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Hawks, crows also hit by bird flu

Crows and hawks dying with bird flu symptoms in some affected areas have raised fears that the killer disease may spread to other districts.

india Updated: Jan 18, 2008 10:40 IST
Subhendu Maiti and Tapan Das
Subhendu Maiti and Tapan Das
Hindustan Times

Crows and hawks dying with bird flu symptoms in some areas of the bird flu-hit districts of Birbhum, Murshidabad and South Dinajpur have raised fears that the killer disease may spread to other districts, even Kolkata.

State Animal Resource Development (ARD) department officials said flying birds infected with the H5N1 virus may be carrying the disease to new places.

<b1>State Director General of Health Services Sanchita Bakshi said: “Deaths of several birds and hawks were reported in the bird flu-affected villages in Rampurhat. We are keeping a watch on how these birds are dying.”

Dr Amaresh Chatterjee, a former director in the ARD department told HT: “It is a matter of concern once crows and hawks are affected with the H5N1 virus. Droplets of affected birds spread the virus rapidly everywhere — and even in ponds and water bodies. It is not possible to confine these birds in cages, as is possible with poultry birds.”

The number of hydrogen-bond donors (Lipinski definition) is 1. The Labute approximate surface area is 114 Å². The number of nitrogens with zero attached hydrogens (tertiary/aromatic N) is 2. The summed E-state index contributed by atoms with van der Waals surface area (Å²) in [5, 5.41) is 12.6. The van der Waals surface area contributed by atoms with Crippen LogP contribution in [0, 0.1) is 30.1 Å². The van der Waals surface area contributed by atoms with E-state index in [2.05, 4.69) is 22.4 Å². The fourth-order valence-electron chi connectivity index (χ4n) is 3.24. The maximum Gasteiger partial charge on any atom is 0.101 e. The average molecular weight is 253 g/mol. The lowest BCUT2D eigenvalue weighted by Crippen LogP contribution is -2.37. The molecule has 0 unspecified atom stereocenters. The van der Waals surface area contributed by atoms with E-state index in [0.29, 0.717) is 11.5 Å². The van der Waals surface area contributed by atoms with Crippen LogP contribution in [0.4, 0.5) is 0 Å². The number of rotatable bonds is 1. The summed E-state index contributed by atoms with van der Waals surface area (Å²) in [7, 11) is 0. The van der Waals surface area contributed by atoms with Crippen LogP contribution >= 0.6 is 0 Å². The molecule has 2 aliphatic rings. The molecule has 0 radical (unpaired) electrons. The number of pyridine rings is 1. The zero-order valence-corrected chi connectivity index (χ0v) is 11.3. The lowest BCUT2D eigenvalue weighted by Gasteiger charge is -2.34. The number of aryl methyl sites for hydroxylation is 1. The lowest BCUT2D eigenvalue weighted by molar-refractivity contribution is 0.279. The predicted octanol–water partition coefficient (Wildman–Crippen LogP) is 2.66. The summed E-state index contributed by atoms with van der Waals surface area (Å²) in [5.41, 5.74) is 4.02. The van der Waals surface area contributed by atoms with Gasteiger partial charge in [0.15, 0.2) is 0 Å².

It is possibly because of the virus having hit flying birds that chickens are dying in areas outside those initially identified as affected by the killer disease. About 2,000 chickens died in Jamuria, Kirnahar and Barwan in Burdwan, Birbhum and Murshidabad districts on Thursday.

The ARD department messed up again in culling birds in Birbhum and South Dinajpur on Thursday at a time when the Centre, along with the World Health Organisation (WHO), criticised the state government for its delay in taking preventive action after the outbreak was confirmed by lab tests in Bhopal and Pune. The Centre has directed the state to cull birds in Murshidabad’s Khargram and Padakandi areas, bordering the worst-affected Rampurhat in Birbhum.

A senior WHO official said the fourth bird flu outbreak in India since 2006 presented its toughest challenge.

About 10,000 birds were culled in Birbhum while hardly 2,000 were killed in South Dinajpur. The state-sponsored culling process is too slow. State government officials said this is because the Centre has not sent an official communication about sharing the cost of culling.
In fact, the Centre is yet to issue an official notification declaring that the disease is of epidemic proportions, said ARD Minister Anisur Rahman.

The minister said payment of compensation to affected farmers would pose little problem.